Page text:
If you’ve ever had the chance to see one in physics class, you may have come across a Ruben’s Tube when learning about acoustic standing waves. For those who haven’t (or need a quick brush-up), a Ruben’s Tube is a hole-riddled hollow tube filled with flammable gas; it shows how normally invisible sound waves and pressure interact in the physical world (and also allows for some spectacular on-the-spot cooking shows).
Nowadays, the apparatus isn’t used as much apart from the occasional school presentation, but the Fysikshow team of chemists and physicists from Denmark are bringing the Ruben’s Tube back into the spotlight:
The team’s ‘Pyro Board’ is made up of 2,500 holes and is connected to a sound processor that pumps sound waves through the holed board—effectively making each flame from each of the 2,500 holes dance to the beat of the music.
At the lowest frequency using a standing wave, the Pyro Board delivers a steady flame throughout all the holes. Increasing the volume increases the intensity of each flame, but for the most part, all the holes still operate on the same frequency. At high volumes, the maximum sound amplitudes (antinodes) become the areas with the most flame while the minimum sound amplitudes (nodes) produce less flame.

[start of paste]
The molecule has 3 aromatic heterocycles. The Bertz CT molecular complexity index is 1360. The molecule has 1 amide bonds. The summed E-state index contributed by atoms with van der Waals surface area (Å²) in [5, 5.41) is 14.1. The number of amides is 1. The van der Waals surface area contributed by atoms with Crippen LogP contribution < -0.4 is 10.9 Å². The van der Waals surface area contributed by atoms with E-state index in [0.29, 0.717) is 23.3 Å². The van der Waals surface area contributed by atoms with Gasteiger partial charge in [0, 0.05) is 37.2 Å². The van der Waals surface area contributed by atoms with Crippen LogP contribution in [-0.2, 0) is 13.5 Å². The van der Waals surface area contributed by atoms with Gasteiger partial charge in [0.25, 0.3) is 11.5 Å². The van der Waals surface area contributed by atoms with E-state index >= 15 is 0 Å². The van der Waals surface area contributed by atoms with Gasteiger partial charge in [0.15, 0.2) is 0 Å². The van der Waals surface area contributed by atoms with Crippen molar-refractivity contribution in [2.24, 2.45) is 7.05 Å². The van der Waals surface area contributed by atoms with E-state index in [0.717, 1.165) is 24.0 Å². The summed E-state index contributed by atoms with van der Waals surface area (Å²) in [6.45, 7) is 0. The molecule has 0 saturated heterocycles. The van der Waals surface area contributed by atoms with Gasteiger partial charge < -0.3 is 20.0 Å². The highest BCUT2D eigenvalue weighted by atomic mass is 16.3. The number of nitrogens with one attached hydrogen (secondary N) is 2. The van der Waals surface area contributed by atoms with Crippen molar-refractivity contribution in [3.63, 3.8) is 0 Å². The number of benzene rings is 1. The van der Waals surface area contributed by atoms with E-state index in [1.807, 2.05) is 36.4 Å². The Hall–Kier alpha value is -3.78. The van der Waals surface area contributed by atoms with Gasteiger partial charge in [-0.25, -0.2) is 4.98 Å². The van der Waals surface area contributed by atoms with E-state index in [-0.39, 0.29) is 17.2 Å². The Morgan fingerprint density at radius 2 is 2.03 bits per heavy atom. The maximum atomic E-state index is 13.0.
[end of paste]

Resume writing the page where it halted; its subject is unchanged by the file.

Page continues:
Where it gets fascinating, however, is when a multi-textured beat is passed through. Since a multi-textured track has a ton of notes and bass fluctuations, the flames move in rhythm with the music. Subtle notes, such as treble chirps within the track make the flames dance— while deep bass notes increase the flame intensity in the center.
Ultimately, as the music and tracks change, so too does the behavior of the flames. While seeing this Pyro Board at any nightclub would undoubtedly make for an entertaining night, the guys at Fysikshow are content to show the wonders of physics and the Ruben’s Tube to lucky kids in schools across Denmark. Possible Kickstarter campaign in the not-too-distant future, fellas?